Thursday, September 30, 2010

Additional Sonnets by Donne, and Milton

Death Be Not Proud
 John Donne (1572-1631)
DEATH be not proud, though some have called thee

Mighty and dreadfull, for, thou art not so,

For, those, whom thou think'st, thou dost overthrow,

Die not, poore death, nor yet canst thou kill me.

From rest and sleepe, which but thy pictures bee,
Much pleasure, then from thee, much more must flow,

And soonest our best men with thee doe goe,

Rest of their bones, and soules deliverie.

Thou art slave to Fate, Chance, kings, and desperate men,

And dost with poyson, warre, and sicknesse dwell,
And poppie, or charmes can make us sleepe as well,

And better then thy stroake; why swell'st thou then;

One short sleepe past, wee wake eternally,

And death shall be no more; death, thou shalt die.

On His Blindness
John Milton  (1608–1674)
WHEN I consider how my light is spent

  E're half my days, in this dark world and wide,

  And that one Talent which is death to hide,

  Lodg'd with me useless, though my Soul more bent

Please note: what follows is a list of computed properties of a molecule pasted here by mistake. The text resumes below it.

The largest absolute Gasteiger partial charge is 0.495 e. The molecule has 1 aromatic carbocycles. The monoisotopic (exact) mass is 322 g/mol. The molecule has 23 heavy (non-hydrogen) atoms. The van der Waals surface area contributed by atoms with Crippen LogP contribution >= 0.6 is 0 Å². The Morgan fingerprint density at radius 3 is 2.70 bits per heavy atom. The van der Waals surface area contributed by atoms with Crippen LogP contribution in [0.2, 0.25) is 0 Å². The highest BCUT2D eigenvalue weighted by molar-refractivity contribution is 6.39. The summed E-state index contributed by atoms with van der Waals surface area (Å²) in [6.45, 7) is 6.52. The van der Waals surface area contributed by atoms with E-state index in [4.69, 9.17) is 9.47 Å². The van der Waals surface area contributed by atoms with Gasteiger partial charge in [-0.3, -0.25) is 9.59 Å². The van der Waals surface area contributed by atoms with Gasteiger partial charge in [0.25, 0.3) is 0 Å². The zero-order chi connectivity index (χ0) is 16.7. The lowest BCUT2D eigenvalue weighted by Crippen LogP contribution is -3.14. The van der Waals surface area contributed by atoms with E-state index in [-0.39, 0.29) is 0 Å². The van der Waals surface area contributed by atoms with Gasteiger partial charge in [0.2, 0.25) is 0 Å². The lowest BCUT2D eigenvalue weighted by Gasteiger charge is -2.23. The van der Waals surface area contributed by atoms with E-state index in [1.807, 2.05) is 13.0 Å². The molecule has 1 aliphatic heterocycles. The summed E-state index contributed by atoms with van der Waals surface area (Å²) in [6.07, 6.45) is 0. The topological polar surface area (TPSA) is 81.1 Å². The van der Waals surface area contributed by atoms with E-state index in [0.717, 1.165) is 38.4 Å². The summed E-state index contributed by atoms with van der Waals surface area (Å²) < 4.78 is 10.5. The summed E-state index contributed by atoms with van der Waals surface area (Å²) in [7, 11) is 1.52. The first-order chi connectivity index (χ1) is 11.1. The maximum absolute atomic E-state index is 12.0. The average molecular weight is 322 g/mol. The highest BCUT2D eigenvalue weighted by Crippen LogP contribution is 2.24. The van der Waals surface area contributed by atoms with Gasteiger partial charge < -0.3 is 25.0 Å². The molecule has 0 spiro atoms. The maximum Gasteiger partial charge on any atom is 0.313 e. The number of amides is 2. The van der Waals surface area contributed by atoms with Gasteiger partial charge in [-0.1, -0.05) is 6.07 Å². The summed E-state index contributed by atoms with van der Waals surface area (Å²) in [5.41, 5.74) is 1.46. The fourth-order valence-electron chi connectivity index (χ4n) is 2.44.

To serve therewith my Maker, and present
  My true account, least he returning chide,

  Doth God exact day-labour, light deny'd,

  I fondly ask; But patience to prevent

That murmur, soon replies, God doth not need

  Either man's work or his own gifts, who best
  Bear his milde yoak, they serve him best, his State

Is Kingly. Thousands at his bidding speed

  And post o're Land and Ocean without rest:

  They also serve who only stand and waite.


  1. I enjoyed "Death be not proud" because it shows that even the death itself doesnt like its job! I invision a man who is very bored with life, so he turns to the death and makes a deal with him to take the job of death itself! Hmm my mind just went out there!

  2. I agree with Raymond. In the last few lines, it is saying death is caused by war, sickness, poison and as well as chance and other people such as kings. It's kind of like blaming death for taking so many people?